In Memory

Leon E Dostert - Class Of 1924

Leon E Dostert

Leon Dostert

May 14, 1904 - Septemer 1, 1971


Dr Leon E Dostert, Professor Emeritus of French and Linguistics and former chairman of the Department of Languages and Linguistics at Occidental College, died suddenly on September 1, in Bucharest, Romania, following his appearance at a professional meeting. Death was attributed to a stroke. He was 67 years old.

Dr Dostert retired from teaching duties in 1969. Born in Longwy, France, he joined the Occidental faculty in 1963. Prior to his arrival at Occidental, he served at Georgetown University as director of the Machine Translation Research Project, sponsored by the Atomic Energy Commission, the Research Directorate of EURATOM, and the National Research Council of Canada.

Between 1949 and 1959, Dr Dostert was Georgetown's director of the Institute of Languages and Linguistics, which he founded and chairman of the Department of Foreign Languages at the School of Foreign Service there. He was also instrumental in researching and organizing simultaneous interpretation systems at the Nuremberg War Crime Trials, later at the United Nations, and then at Georgetown in cooperation with the IBM Corporation.

As interpreter to General Eisenhower, Liaison Officer to the French Commander in Chief during World War II, and earlier as Attache to the French Embassy in Washington, Dr Dostert had earned distinguished awards from the governments of the United States, France, Morocco, and Tunisia. He was the recipient of honorary degrees from Occidental and Franklin and Marshall Colleges, and from Georgetown University.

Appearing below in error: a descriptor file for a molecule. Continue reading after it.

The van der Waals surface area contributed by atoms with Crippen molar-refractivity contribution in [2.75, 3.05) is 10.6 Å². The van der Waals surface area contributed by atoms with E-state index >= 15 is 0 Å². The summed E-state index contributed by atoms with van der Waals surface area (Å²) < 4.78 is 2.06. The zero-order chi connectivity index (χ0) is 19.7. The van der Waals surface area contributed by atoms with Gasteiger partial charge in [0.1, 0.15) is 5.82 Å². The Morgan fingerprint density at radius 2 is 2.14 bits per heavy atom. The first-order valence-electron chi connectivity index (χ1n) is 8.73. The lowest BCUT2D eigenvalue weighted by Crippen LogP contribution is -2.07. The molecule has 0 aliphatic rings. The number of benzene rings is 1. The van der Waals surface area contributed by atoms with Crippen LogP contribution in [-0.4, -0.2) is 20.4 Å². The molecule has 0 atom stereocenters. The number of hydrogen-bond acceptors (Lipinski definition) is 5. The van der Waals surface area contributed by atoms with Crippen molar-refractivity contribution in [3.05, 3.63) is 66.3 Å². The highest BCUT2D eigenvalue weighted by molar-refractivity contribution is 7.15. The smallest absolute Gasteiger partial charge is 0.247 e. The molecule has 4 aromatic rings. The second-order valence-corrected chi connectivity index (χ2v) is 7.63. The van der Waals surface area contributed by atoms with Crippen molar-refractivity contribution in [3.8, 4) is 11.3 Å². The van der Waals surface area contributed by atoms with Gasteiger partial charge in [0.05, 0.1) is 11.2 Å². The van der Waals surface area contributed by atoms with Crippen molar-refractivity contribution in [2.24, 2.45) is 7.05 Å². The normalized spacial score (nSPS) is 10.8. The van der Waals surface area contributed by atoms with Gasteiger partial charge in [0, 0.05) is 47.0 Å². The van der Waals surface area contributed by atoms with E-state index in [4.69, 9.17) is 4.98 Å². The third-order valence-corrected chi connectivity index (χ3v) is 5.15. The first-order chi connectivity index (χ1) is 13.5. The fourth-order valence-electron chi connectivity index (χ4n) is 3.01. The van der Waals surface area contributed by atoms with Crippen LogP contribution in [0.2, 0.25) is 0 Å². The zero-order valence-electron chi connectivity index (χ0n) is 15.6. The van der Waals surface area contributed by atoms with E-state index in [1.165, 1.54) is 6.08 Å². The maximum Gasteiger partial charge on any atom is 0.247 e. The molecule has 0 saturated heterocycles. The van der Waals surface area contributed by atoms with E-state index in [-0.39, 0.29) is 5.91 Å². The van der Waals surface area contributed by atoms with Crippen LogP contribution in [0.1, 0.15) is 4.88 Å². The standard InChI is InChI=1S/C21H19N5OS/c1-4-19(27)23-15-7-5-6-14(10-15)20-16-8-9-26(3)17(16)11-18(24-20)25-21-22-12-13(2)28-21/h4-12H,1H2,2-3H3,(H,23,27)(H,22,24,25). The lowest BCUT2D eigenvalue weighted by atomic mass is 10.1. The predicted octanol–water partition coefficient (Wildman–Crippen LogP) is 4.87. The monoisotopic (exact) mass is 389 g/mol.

In November 1967 he was presented with a "Festschrift," a congratulatory collection of essays and articles by fellow linguists specially prepared as a tribute to his many and varied achievements in his field. The volume is entitled Papers in Linguistics in Honor of Leon Dostert.

Dr Dostert graduated from South Pasadena High School and attended Occidental in 1928. Dr Dostert, who was orphaned as a youth during World War I had the good fortune to meet Lt Henri St Pierre, a resident of South Pasadena, who was serving with the United States Armed Forces in France, and who was instrumental in bringing the boy to this city, where he made his home with the lieutenant's mother, Mrs Edwidge St Pierre, and his sister, Miss Clara St Pierre, now Mrs J Homer Fike, while attending school.

He is survived by his wife Bozena Henisz-Dostert and three children, Pierre, Washington, DC; Francois, La Puente; and Mrs Anne Winter, Washington, DC. Dr and Mrs Dostert resided at 649 South Grand Avenue, Pasadena.

South Pasadena Review, September 6, 1971